Claudia Crescente teaches Letters at Liceo Rodolico in Florence. Here’s how she’s working with her students on Pirandello’s Short Stories for a Year.

Promoting reading along with a conscious use of digital tools

I subscribed to the Pearson-Betwyll project enthusiastically. In fact, this year I have a first year class in the scientific high school where I’ve been teaching for years, now. This class is focused on applied sciences. They’re really lively, curious about everything that’s new or “technological”. However, few of them, really few, habitually read. The ideal context, I thought to myself, to try this experiment: getting them into the reading of a literature master through a tool they too well know, their smartphone.

Furthermore, I had noticed that these digital natives, so fast in publishing their Instagram Stories, often find themselves in trouble when asked to use IT devices in a “professional” way. Here’s another opportunity offered by this project: guiding students towards a critical and conscious use of certain tools that mustn’t be stigmatized but used correctly.

I’ve already taken part in other social reading projects using the TwLetteratura method. The project with Pearson further helped me in proposing my students various didactic activities, assessable also in traditional ways.

The work on the app and in class

How do we proceed? First, in the previous weeks, I introduced the method to the students, making them practice on the last chapter of The Betrothed, published on Betwyll. They worked on paper twylls (140 character grids), so that they could get familiar with it without the fear of publishing. This way they also had the chance to see how the app works and what features it offers.

All the students follow me and follow each other (I follow them all). We stick to the suggested reading calendar as much as possible, also to ensure continuity. I have to admit I’m advantaged in this since I see them basically every day. We alternate reading moments in class, when we analyze the most relevant twylls, to individual reading at home. Due to its brevity, the short novel genre is particularly suitable to the text analysis exercises they’re now well familiar with.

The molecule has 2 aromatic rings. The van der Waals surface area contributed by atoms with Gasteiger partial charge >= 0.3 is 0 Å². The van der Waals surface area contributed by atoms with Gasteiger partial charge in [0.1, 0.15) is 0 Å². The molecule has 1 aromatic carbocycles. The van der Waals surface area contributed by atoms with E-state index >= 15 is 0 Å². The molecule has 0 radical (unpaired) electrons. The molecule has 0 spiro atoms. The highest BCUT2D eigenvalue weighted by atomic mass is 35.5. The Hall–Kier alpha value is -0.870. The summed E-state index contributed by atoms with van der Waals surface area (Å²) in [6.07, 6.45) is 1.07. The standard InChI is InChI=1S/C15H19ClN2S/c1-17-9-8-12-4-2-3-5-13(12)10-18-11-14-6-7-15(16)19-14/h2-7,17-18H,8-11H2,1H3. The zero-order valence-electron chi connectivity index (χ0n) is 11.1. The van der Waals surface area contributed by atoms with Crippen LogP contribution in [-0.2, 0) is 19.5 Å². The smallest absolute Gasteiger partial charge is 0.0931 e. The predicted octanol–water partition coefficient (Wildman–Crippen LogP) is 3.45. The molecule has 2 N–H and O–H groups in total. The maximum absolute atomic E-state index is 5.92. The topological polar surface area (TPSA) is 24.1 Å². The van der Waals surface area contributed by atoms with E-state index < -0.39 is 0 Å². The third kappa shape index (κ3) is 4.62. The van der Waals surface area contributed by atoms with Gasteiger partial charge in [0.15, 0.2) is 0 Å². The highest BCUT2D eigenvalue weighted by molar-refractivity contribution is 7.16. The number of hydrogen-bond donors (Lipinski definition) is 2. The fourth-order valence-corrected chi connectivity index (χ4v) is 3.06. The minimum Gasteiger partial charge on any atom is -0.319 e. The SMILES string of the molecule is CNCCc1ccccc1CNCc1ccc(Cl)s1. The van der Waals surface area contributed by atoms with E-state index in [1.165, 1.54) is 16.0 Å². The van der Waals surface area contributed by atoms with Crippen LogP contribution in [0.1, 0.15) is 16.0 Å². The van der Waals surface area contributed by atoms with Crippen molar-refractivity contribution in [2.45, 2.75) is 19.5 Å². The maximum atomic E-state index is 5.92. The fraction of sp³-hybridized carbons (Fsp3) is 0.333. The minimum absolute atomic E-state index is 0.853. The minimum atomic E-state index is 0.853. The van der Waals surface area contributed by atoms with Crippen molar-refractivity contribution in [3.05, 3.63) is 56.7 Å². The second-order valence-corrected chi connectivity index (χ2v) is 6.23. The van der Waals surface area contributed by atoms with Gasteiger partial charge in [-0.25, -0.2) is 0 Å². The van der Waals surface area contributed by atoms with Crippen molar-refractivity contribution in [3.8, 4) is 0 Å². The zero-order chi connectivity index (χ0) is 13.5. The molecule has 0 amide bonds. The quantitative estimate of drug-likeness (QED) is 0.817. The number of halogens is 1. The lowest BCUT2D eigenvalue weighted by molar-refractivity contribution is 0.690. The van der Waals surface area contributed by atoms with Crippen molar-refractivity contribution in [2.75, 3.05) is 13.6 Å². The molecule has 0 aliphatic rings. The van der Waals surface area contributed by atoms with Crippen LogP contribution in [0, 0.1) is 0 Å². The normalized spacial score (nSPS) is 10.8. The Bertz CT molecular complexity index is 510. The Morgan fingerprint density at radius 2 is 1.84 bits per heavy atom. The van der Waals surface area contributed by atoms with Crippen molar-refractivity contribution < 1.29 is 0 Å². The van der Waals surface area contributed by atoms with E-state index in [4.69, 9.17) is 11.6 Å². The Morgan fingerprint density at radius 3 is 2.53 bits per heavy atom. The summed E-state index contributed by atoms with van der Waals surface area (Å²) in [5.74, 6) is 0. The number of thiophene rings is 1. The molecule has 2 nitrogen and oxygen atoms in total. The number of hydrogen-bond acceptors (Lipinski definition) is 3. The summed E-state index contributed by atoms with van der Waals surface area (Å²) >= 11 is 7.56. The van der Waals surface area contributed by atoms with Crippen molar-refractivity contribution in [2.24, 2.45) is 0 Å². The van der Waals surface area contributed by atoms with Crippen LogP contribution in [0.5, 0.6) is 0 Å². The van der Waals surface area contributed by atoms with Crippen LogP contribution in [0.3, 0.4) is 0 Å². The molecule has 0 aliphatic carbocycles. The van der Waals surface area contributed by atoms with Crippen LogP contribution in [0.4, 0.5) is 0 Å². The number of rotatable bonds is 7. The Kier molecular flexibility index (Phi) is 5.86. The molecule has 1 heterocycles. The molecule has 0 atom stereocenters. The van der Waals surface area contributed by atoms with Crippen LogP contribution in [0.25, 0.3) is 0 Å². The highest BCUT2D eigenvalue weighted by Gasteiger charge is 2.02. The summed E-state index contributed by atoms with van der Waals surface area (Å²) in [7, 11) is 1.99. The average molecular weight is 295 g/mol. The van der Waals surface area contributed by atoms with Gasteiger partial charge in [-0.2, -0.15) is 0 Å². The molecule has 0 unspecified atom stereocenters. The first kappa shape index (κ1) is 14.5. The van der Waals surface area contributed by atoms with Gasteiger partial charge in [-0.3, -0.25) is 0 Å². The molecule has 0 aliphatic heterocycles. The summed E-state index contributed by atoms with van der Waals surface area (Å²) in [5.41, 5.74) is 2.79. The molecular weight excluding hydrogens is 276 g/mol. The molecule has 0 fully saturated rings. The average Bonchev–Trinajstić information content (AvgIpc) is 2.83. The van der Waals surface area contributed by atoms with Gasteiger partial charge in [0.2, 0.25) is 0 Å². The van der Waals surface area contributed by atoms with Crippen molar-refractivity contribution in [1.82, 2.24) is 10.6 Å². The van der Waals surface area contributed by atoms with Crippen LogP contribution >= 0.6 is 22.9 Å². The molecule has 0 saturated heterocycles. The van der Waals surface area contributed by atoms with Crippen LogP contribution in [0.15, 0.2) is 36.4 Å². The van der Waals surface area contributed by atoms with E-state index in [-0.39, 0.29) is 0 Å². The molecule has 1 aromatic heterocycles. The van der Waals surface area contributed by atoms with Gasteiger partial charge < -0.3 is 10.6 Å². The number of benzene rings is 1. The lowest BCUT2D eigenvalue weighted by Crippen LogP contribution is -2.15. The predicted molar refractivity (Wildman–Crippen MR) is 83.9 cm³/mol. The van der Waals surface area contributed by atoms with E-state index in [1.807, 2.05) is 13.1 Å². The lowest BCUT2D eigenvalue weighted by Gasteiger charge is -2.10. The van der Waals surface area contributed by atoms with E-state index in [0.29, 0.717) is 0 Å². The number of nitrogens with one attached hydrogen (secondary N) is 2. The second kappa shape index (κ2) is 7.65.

I invited the students to post at least three twylls per day. The first step were original twylls only, followed by interaction twylls replying to each other. The next step will be to comment some “stranger”‘s twylls (but they’re still quite shy on this).

The assessment

The activity on the platform is of course monitored (through the list “My friends” available in the showcase) and assessed. Those who twyll according to the assignments get a positive note, those who don’t (o do it in a barely relevant manner) get a negative one.

The students already know they will be assessed at the end of the project. I will make them work in the traditional way (in-depth analysis exercises) on one of the novels read together during the social reading activity. I’m convinced that the combination of reading-reflection-debate-synthesis (ouch, those 140 characters!)-sharing will have put them in a deeper and more personal relation to the text.

Claudia-Crescente

Claudia Crescente

teacher

I graduated in Letters with a specialization in New Media. After a first employment in multimedia publishing, I’ve been enchanted by teaching. I love good literature and search for it. I have a quite patient husband and a daughter I’m madly in love with. I teach Letters at Liceo Scientifico Statale Niccolò Rodolico in Florence.

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